Pared-back offerings fit into any color scheme as they exude a timeless appeal. Clockwise from top left: The Pink Orange; Sisters of Los Angeles; theBird+theBeard; Old English Co.; Karen Adams Designs; and Carina Gifts.

Making the Most of Mixes

A given range that has both greeting cards and gifts can be a win-win at retail as customers already enamored with a maker or a certain look may buy more. Meanwhile, it’s easier for buyers to buy deeper than across more ranges.

When it comes to displays and windows, gifts can also inject two-dimensional stationery with depth and interest.  Often a branded display is an easy solution, commented McDowell, though “part of what makes the industry so fun (is) seeing stores that merchandise by theme, color, product type or in some other way.”

Sometimes thinking outside the box with juxtaposition allows a product to be viewed with a fresh perspective, suggested Kvernmo. “Our products skew towards office supplies, but that doesn’t mean they can only be merchandised with other office supplies. We believe our products are part of a beautiful and well-organized life and are well-suited to a wide variety of merchandising set-ups.”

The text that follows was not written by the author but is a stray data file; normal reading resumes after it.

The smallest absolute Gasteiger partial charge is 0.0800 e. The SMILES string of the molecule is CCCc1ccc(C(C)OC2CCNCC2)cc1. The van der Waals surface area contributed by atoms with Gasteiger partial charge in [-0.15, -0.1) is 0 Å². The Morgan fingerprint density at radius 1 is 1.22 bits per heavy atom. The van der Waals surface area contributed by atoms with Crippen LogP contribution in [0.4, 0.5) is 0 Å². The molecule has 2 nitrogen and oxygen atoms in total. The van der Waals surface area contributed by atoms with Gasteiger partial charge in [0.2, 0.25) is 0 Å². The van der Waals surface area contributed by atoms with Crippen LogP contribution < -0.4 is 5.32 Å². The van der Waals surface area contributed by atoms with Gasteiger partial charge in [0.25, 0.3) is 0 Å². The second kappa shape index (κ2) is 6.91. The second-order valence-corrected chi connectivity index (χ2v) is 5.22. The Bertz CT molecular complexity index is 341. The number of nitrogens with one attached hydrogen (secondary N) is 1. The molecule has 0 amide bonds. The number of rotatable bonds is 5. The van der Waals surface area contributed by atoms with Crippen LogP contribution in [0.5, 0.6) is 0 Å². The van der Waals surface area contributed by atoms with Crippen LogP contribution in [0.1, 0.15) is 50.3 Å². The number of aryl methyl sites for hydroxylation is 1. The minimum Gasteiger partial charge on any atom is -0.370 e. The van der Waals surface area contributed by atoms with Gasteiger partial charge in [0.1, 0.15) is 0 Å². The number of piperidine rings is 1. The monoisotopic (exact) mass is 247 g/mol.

Catch customer’s eyes by appealing to their sense of humor, personal passions and desire for items that are carefully crafted with attention to every detail. Clockwise from top: Iron Curtain Press; ilootpaperie; and Emily McDowell Studio.

If the gift items in question are inexpensive, impulse-type items like Thurman’s, they’ll “do well near the checkout or close to best-selling products,” she noted.

McDowell remarked that she tends to see the best sell-through with “a balance of consistency and freshness. Stores often have their mainstay, top-selling products which they try to never run out of — but mixing in new styles and formats with the tried and true favorites is a great way to keep people interested.”

Finally, use social media to promote your new categories. This is an exciting expansion — don’t be shy about spreading the word, finished Thurman. “Retailers who place more frequent orders for gift items seem to be more active on social media, and appear to be genuinely excited about the products they are selling.”




75 Applewood Drive, Suite A
P.O. Box 128
Sparta, MI 49345
Stationery Trends Summer 2020 edition cover image
Get one year of Stationery Trends in both print and digital editions for only $15.

Interested in reading the print issue of Stationery Trends?

Subscribe Today »